Older adults' attitudes about continuing cancer screening later in life: a pilot study interviewing residents of two continuing care communities
Carmen L Lewis, Christine E Kistler, Halle R Amick, Lea C Watson, Debra L Bynum, Louise C Walter, Michael P Pignone
BMC Geriatrics , 2006, DOI: 10.1186/1471-2318-6-10
Abstract: Face to face interviews with 116 residents age 70 or over from two long-term care retirement communities. Interview content included questions about whether participants had discussed cancer screening with their physicians since turning age 70, their attitudes about information important for individualized decisions, and their attitudes about continuing cancer screening later in life.Forty-nine percent of participants reported that they had an opportunity to discuss cancer screening with their physician since turning age 70; 89% would have preferred to have had these discussions. Sixty-two percent believed their own life expectancy was not important for decision making, and 48% preferred not to discuss life expectancy. Attitudes about continuing cancer screening were favorable. Most participants reported that they would continue screening throughout their lives and 43% would consider getting screened even if their doctors recommended against it. Only 13% thought that they would not live long enough to benefit from cancer screening tests. Factors important to consider stopping include: age, deteriorating or poor health, concerns about the effectiveness of the tests, and doctors recommendations.This select group of older adults held positive attitudes about continuing cancer screening later in life, and many may have had unrealistic expectations. Individualized decision making could help clarify how life expectancy affects the potential survival benefits of cancer screening. Future research is needed to determine whether educating older adults about the importance of longevity in screening decisions would be acceptable, affect older adults' attitudes about screening, or change their screening behavior.Although cancer is an important cause of morbidity and mortality in older adults [1], the incidence of other serious conditions also increases with age. These competing causes of mortality decrease the likelihood that an older individual could experience a survival benef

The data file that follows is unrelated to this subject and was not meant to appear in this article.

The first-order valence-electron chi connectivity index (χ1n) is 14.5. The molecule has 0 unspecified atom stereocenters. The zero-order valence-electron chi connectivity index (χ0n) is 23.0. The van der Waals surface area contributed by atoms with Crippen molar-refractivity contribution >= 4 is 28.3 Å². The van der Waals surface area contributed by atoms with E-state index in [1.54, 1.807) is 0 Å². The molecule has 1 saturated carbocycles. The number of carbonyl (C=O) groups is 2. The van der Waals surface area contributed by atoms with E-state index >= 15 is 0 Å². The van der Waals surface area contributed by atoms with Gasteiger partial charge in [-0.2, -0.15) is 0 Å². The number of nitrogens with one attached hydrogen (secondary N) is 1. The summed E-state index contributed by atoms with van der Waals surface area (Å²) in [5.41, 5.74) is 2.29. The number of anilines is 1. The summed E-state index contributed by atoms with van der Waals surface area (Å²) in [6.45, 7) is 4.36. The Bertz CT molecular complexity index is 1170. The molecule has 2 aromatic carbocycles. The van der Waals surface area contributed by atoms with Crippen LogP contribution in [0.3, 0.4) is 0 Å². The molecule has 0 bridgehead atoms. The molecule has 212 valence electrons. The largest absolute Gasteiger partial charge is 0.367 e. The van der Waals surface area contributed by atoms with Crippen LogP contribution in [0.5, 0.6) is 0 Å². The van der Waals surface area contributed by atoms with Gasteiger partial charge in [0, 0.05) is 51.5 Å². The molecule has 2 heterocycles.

A Systematic Review of Studies Measuring and Reporting Hearing Aid Usage in Older Adults since 1999: A Descriptive Summary of Measurement Tools  [PDF]
Elvira Perez, Barrie A. Edmonds
PLOS ONE , 2012, DOI: 10.1371/journal.pone.0031831
Abstract: Objective A systematic review was conducted to identify and quality assess how studies published since 1999 have measured and reported the usage of hearing aids in older adults. The relationship between usage and other dimensions of hearing aid outcome, age and hearing loss are summarised. Data sources Articles were identified through systematic searches in PubMed/MEDLINE, The University of Nottingham Online Catalogue, Web of Science and through reference checking. Study eligibility criteria: (1) participants aged fifty years or over with sensori-neural hearing loss, (2) provision of an air conduction hearing aid, (3) inclusion of hearing aid usage measure(s) and (4) published between 1999 and 2011. Results Of the initial 1933 papers obtained from the searches, a total of 64 were found eligible for review and were quality assessed on six dimensions: study design, choice of outcome instruments, level of reporting (usage, age, and audiometry) and cross validation of usage measures. Five papers were rated as being of high quality (scoring 10–12), 35 papers were rated as being of moderate quality (scoring 7–9), 22 as low quality (scoring 4–6) and two as very low quality (scoring 0–2). Fifteen different methods were identified for assessing the usage of hearing aids. Conclusions Generally, the usage data reviewed was not well specified. There was a lack of consistency and robustness in the way that usage of hearing aids was assessed and categorised. There is a need for more standardised level of reporting of hearing aid usage data to further understand the relationship between usage and hearing aid outcomes.